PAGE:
We're interested in your experiences in the sharing economy, as well as your reaction to our Extra prompts this week. Respond to them here at EconTalk, start a conversation over dinner...it's up to you. As always, we love to hear from you.
Check Your Knowledge:
1. Munger suggests there are (at least) three reasons why the sharing economy is, in fact, a big deal. What are these reasons? Which is the most (or least) persuasive, and why?
2. Roberts is very optimistic that taxi drivers will not be successful in using the regulatory process to stop Uber. What is the basis for his claim? Do you agree?
3. Munger argues that if the value of taxi medallions falls to zero, compensation may be due, and a failure to provide it might constitute a violation of due process. Explain how this could be the case, and to what extent you agree.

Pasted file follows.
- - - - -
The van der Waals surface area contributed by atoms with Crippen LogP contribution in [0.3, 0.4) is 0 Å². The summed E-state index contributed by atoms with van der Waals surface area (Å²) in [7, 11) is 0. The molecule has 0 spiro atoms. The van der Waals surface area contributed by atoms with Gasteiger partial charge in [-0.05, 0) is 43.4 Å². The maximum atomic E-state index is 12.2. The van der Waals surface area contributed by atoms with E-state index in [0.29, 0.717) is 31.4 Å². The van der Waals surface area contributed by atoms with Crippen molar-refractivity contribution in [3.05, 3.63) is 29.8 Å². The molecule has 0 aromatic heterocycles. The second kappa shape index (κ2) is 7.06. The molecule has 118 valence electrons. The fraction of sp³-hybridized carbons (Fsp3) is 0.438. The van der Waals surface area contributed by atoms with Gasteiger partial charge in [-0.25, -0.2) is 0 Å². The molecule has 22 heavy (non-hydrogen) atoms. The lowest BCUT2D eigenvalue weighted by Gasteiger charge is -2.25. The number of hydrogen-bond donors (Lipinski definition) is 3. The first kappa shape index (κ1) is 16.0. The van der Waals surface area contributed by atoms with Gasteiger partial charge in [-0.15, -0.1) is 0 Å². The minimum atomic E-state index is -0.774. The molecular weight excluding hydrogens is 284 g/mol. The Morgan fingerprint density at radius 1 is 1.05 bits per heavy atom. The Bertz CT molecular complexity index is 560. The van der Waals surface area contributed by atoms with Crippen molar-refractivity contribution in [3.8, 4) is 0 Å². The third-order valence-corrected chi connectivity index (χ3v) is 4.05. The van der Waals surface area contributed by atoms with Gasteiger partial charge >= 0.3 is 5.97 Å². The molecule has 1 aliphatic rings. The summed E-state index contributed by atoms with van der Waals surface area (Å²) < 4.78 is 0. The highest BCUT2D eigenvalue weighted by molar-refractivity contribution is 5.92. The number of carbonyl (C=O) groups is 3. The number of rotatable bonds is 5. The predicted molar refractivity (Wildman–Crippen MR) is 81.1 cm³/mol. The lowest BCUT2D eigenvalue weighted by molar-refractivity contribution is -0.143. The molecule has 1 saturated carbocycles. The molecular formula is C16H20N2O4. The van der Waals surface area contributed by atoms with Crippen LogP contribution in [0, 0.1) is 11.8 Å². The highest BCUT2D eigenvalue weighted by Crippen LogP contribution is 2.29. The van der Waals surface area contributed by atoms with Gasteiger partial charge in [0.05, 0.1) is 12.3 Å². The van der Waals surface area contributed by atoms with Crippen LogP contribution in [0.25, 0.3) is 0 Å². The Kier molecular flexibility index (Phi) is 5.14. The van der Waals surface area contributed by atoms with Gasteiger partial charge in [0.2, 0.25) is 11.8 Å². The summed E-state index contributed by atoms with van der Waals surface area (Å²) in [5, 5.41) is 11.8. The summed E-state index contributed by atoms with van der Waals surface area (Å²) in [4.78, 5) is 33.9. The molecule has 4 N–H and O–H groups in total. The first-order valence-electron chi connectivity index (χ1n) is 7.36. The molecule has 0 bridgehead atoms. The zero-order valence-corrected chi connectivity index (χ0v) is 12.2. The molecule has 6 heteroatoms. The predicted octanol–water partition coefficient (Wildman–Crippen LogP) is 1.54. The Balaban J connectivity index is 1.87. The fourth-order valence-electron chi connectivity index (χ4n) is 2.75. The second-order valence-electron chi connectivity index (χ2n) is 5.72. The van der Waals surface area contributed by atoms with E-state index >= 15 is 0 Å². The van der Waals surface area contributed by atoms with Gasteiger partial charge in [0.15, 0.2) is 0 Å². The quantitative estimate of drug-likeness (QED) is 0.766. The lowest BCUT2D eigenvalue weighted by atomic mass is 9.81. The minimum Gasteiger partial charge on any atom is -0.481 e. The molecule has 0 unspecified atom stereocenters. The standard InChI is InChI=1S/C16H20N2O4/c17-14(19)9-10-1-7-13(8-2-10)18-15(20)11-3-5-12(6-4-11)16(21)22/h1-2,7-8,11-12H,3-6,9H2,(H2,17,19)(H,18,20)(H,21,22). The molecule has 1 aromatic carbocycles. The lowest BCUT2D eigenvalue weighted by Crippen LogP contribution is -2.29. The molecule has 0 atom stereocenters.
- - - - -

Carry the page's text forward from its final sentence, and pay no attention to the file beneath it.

4. Why is ticket scalping "like a two-way tariff," according to Munger? How is ticket scalping like Monkey Parking? Should ticket scalping be legal? Why or why not?
5. Recently, Russ spoke with Charles Marohn about his Strong Towns organization. Many of the characteristics that Roberts and Munger see as developing with driverless transport sound like those that Marohn advocates in his work. If you were the C.E.O. of Uber or Lyft (or any of the other ventures discussed in this week's episode), what might you propose to Marohn as a partnership opportunity? How would your partnership make your town "stronger"?